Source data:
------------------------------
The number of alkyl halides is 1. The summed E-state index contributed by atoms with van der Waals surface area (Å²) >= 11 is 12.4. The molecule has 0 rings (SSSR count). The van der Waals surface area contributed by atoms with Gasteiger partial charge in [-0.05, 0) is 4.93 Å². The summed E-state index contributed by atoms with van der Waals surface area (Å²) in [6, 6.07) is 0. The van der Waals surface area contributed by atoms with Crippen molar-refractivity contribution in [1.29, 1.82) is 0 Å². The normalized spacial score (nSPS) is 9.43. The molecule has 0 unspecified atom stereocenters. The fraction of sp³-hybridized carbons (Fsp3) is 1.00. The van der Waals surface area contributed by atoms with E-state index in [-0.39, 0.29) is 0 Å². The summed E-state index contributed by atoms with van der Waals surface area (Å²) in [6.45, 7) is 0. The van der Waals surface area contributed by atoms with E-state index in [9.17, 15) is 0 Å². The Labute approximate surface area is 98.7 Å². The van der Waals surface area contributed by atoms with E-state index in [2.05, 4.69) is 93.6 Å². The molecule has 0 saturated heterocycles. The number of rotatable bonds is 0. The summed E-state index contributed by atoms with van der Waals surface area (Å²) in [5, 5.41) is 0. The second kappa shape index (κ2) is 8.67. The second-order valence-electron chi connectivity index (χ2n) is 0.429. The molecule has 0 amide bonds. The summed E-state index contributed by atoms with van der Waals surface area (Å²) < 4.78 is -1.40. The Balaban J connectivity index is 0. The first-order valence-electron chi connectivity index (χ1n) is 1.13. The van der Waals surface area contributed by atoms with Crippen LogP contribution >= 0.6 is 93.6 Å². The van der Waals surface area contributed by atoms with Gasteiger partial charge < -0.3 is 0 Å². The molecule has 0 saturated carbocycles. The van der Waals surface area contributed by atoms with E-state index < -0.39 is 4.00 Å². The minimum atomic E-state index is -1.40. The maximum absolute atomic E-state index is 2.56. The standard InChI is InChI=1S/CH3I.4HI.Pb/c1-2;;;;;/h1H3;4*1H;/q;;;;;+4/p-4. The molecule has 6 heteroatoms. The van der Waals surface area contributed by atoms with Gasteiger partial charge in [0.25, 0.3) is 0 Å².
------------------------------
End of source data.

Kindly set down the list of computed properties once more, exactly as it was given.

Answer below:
The number of alkyl halides is 1. The summed E-state index contributed by atoms with van der Waals surface area (Å²) >= 11 is 12.4. The molecule has 0 rings (SSSR count). The van der Waals surface area contributed by atoms with Gasteiger partial charge in [-0.05, 0) is 4.93 Å². The summed E-state index contributed by atoms with van der Waals surface area (Å²) in [6, 6.07) is 0. The van der Waals surface area contributed by atoms with Crippen molar-refractivity contribution in [1.29, 1.82) is 0 Å². The normalized spacial score (nSPS) is 9.43. The molecule has 0 unspecified atom stereocenters. The fraction of sp³-hybridized carbons (Fsp3) is 1.00. The van der Waals surface area contributed by atoms with E-state index in [-0.39, 0.29) is 0 Å². The summed E-state index contributed by atoms with van der Waals surface area (Å²) in [6.45, 7) is 0. The van der Waals surface area contributed by atoms with E-state index in [9.17, 15) is 0 Å². The Labute approximate surface area is 98.7 Å². The van der Waals surface area contributed by atoms with E-state index in [2.05, 4.69) is 93.6 Å². The molecule has 0 saturated heterocycles. The number of rotatable bonds is 0. The summed E-state index contributed by atoms with van der Waals surface area (Å²) in [5, 5.41) is 0. The second kappa shape index (κ2) is 8.67. The second-order valence-electron chi connectivity index (χ2n) is 0.429. The molecule has 0 amide bonds. The summed E-state index contributed by atoms with van der Waals surface area (Å²) < 4.78 is -1.40. The Balaban J connectivity index is 0. The first-order valence-electron chi connectivity index (χ1n) is 1.13. The van der Waals surface area contributed by atoms with Crippen LogP contribution >= 0.6 is 93.6 Å². The van der Waals surface area contributed by atoms with Gasteiger partial charge < -0.3 is 0 Å². The molecule has 0 saturated carbocycles. The van der Waals surface area contributed by atoms with E-state index < -0.39 is 4.00 Å². The minimum atomic E-state index is -1.40. The maximum absolute atomic E-state index is 2.56. The standard InChI is InChI=1S/CH3I.4HI.Pb/c1-2;;;;;/h1H3;4*1H;/q;;;;;+4/p-4. The molecule has 6 heteroatoms. The van der Waals surface area contributed by atoms with Gasteiger partial charge in [0.25, 0.3) is 0 Å².